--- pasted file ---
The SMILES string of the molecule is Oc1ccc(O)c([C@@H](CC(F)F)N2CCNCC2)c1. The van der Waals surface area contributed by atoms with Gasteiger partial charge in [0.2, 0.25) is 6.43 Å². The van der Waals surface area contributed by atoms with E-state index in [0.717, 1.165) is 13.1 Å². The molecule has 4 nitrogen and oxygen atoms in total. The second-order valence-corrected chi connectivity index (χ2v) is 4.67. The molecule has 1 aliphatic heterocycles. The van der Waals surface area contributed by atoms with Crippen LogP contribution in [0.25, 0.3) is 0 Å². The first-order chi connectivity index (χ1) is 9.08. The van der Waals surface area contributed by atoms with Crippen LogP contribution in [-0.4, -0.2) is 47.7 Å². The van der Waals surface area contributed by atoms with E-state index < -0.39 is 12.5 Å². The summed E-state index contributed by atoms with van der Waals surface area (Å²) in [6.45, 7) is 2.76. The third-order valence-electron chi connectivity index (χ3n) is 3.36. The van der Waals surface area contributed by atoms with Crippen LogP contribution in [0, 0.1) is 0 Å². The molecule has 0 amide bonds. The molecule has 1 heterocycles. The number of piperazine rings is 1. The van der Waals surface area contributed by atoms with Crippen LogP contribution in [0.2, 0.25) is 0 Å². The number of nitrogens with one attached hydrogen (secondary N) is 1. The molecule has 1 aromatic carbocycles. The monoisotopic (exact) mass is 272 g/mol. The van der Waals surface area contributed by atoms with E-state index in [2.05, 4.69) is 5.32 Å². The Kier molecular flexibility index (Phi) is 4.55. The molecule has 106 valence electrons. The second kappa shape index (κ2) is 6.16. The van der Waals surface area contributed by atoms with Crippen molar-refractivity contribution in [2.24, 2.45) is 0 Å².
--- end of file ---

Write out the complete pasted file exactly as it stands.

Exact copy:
The SMILES string of the molecule is Oc1ccc(O)c([C@@H](CC(F)F)N2CCNCC2)c1. The van der Waals surface area contributed by atoms with Gasteiger partial charge in [0.2, 0.25) is 6.43 Å². The van der Waals surface area contributed by atoms with E-state index in [0.717, 1.165) is 13.1 Å². The molecule has 4 nitrogen and oxygen atoms in total. The second-order valence-corrected chi connectivity index (χ2v) is 4.67. The molecule has 1 aliphatic heterocycles. The van der Waals surface area contributed by atoms with Crippen LogP contribution in [0.25, 0.3) is 0 Å². The first-order chi connectivity index (χ1) is 9.08. The van der Waals surface area contributed by atoms with Crippen LogP contribution in [-0.4, -0.2) is 47.7 Å². The van der Waals surface area contributed by atoms with E-state index < -0.39 is 12.5 Å². The summed E-state index contributed by atoms with van der Waals surface area (Å²) in [6.45, 7) is 2.76. The third-order valence-electron chi connectivity index (χ3n) is 3.36. The van der Waals surface area contributed by atoms with Crippen LogP contribution in [0, 0.1) is 0 Å². The molecule has 0 amide bonds. The molecule has 1 heterocycles. The number of piperazine rings is 1. The van der Waals surface area contributed by atoms with Crippen LogP contribution in [0.2, 0.25) is 0 Å². The number of nitrogens with one attached hydrogen (secondary N) is 1. The molecule has 1 aromatic carbocycles. The monoisotopic (exact) mass is 272 g/mol. The van der Waals surface area contributed by atoms with E-state index in [2.05, 4.69) is 5.32 Å². The Kier molecular flexibility index (Phi) is 4.55. The molecule has 106 valence electrons. The second kappa shape index (κ2) is 6.16. The van der Waals surface area contributed by atoms with Crippen molar-refractivity contribution in [2.24, 2.45) is 0 Å².